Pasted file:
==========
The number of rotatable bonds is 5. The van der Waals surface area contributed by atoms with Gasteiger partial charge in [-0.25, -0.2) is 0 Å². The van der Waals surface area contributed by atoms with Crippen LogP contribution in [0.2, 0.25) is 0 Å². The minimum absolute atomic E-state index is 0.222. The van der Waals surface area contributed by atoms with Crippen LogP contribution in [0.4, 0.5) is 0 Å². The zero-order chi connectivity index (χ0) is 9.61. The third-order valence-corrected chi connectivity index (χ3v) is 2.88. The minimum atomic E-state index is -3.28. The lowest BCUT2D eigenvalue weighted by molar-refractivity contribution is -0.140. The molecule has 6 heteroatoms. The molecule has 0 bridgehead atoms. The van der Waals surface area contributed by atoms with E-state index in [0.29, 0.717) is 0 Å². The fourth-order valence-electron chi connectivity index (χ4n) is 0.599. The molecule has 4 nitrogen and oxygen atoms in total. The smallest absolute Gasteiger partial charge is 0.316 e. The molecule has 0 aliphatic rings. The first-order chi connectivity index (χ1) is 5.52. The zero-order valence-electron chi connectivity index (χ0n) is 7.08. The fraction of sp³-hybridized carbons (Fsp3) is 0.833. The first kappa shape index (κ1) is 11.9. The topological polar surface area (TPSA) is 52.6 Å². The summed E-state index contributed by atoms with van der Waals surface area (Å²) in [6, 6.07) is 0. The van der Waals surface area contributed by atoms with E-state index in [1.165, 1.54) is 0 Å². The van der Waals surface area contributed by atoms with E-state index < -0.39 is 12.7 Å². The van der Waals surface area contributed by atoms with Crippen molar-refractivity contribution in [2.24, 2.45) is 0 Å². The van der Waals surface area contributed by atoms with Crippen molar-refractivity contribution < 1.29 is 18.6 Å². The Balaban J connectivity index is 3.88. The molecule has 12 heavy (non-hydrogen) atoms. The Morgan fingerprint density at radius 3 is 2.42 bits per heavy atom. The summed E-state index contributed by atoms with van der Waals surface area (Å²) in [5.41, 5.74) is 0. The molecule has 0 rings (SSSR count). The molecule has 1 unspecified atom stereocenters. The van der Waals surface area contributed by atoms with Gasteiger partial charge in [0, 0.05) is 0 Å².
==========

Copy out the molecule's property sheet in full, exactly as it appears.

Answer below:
The number of rotatable bonds is 5. The van der Waals surface area contributed by atoms with Gasteiger partial charge in [-0.25, -0.2) is 0 Å². The van der Waals surface area contributed by atoms with Crippen LogP contribution in [0.2, 0.25) is 0 Å². The minimum absolute atomic E-state index is 0.222. The van der Waals surface area contributed by atoms with Crippen LogP contribution in [0.4, 0.5) is 0 Å². The zero-order chi connectivity index (χ0) is 9.61. The third-order valence-corrected chi connectivity index (χ3v) is 2.88. The minimum atomic E-state index is -3.28. The lowest BCUT2D eigenvalue weighted by molar-refractivity contribution is -0.140. The molecule has 6 heteroatoms. The molecule has 0 bridgehead atoms. The van der Waals surface area contributed by atoms with E-state index in [0.29, 0.717) is 0 Å². The fourth-order valence-electron chi connectivity index (χ4n) is 0.599. The molecule has 4 nitrogen and oxygen atoms in total. The smallest absolute Gasteiger partial charge is 0.316 e. The molecule has 0 aliphatic rings. The first-order chi connectivity index (χ1) is 5.52. The zero-order valence-electron chi connectivity index (χ0n) is 7.08. The fraction of sp³-hybridized carbons (Fsp3) is 0.833. The first kappa shape index (κ1) is 11.9. The topological polar surface area (TPSA) is 52.6 Å². The summed E-state index contributed by atoms with van der Waals surface area (Å²) in [6, 6.07) is 0. The van der Waals surface area contributed by atoms with E-state index in [1.165, 1.54) is 0 Å². The van der Waals surface area contributed by atoms with E-state index < -0.39 is 12.7 Å². The van der Waals surface area contributed by atoms with Crippen molar-refractivity contribution in [2.24, 2.45) is 0 Å². The van der Waals surface area contributed by atoms with Crippen molar-refractivity contribution < 1.29 is 18.6 Å². The Balaban J connectivity index is 3.88. The molecule has 12 heavy (non-hydrogen) atoms. The Morgan fingerprint density at radius 3 is 2.42 bits per heavy atom. The summed E-state index contributed by atoms with van der Waals surface area (Å²) in [5.41, 5.74) is 0. The molecule has 0 rings (SSSR count). The molecule has 1 unspecified atom stereocenters. The van der Waals surface area contributed by atoms with Gasteiger partial charge in [0, 0.05) is 0 Å².